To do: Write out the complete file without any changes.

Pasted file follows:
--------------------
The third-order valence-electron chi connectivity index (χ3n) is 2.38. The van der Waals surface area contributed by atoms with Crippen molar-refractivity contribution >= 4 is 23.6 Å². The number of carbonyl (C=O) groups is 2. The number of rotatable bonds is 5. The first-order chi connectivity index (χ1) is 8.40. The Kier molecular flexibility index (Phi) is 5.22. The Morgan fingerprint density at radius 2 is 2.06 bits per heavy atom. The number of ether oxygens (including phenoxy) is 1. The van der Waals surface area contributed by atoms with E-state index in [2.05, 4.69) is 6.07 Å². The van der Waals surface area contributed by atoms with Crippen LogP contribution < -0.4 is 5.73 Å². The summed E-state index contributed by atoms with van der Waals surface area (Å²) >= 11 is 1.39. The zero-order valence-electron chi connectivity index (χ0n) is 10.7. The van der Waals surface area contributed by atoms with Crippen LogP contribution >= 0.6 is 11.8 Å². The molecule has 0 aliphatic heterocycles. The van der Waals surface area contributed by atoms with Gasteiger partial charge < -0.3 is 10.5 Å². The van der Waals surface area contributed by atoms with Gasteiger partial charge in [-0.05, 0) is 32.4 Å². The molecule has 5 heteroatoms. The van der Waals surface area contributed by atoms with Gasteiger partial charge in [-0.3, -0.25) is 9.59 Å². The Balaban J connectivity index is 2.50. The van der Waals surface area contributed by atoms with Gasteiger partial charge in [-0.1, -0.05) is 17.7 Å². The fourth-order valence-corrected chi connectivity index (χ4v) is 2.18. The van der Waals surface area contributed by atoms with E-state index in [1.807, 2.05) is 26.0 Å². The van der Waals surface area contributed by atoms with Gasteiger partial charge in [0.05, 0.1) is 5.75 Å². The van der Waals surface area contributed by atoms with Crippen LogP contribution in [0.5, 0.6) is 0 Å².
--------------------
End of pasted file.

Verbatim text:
The third-order valence-electron chi connectivity index (χ3n) is 2.38. The van der Waals surface area contributed by atoms with Crippen molar-refractivity contribution >= 4 is 23.6 Å². The number of carbonyl (C=O) groups is 2. The number of rotatable bonds is 5. The first-order chi connectivity index (χ1) is 8.40. The Kier molecular flexibility index (Phi) is 5.22. The Morgan fingerprint density at radius 2 is 2.06 bits per heavy atom. The number of ether oxygens (including phenoxy) is 1. The van der Waals surface area contributed by atoms with E-state index in [2.05, 4.69) is 6.07 Å². The van der Waals surface area contributed by atoms with Crippen LogP contribution < -0.4 is 5.73 Å². The summed E-state index contributed by atoms with van der Waals surface area (Å²) >= 11 is 1.39. The zero-order valence-electron chi connectivity index (χ0n) is 10.7. The van der Waals surface area contributed by atoms with Crippen LogP contribution >= 0.6 is 11.8 Å². The molecule has 0 aliphatic heterocycles. The van der Waals surface area contributed by atoms with Gasteiger partial charge < -0.3 is 10.5 Å². The van der Waals surface area contributed by atoms with Gasteiger partial charge in [-0.05, 0) is 32.4 Å². The molecule has 5 heteroatoms. The van der Waals surface area contributed by atoms with Gasteiger partial charge in [-0.3, -0.25) is 9.59 Å². The Balaban J connectivity index is 2.50. The van der Waals surface area contributed by atoms with Gasteiger partial charge in [-0.1, -0.05) is 17.7 Å². The fourth-order valence-corrected chi connectivity index (χ4v) is 2.18. The van der Waals surface area contributed by atoms with E-state index in [1.807, 2.05) is 26.0 Å². The van der Waals surface area contributed by atoms with Gasteiger partial charge in [0.05, 0.1) is 5.75 Å². The van der Waals surface area contributed by atoms with Crippen LogP contribution in [0.5, 0.6) is 0 Å².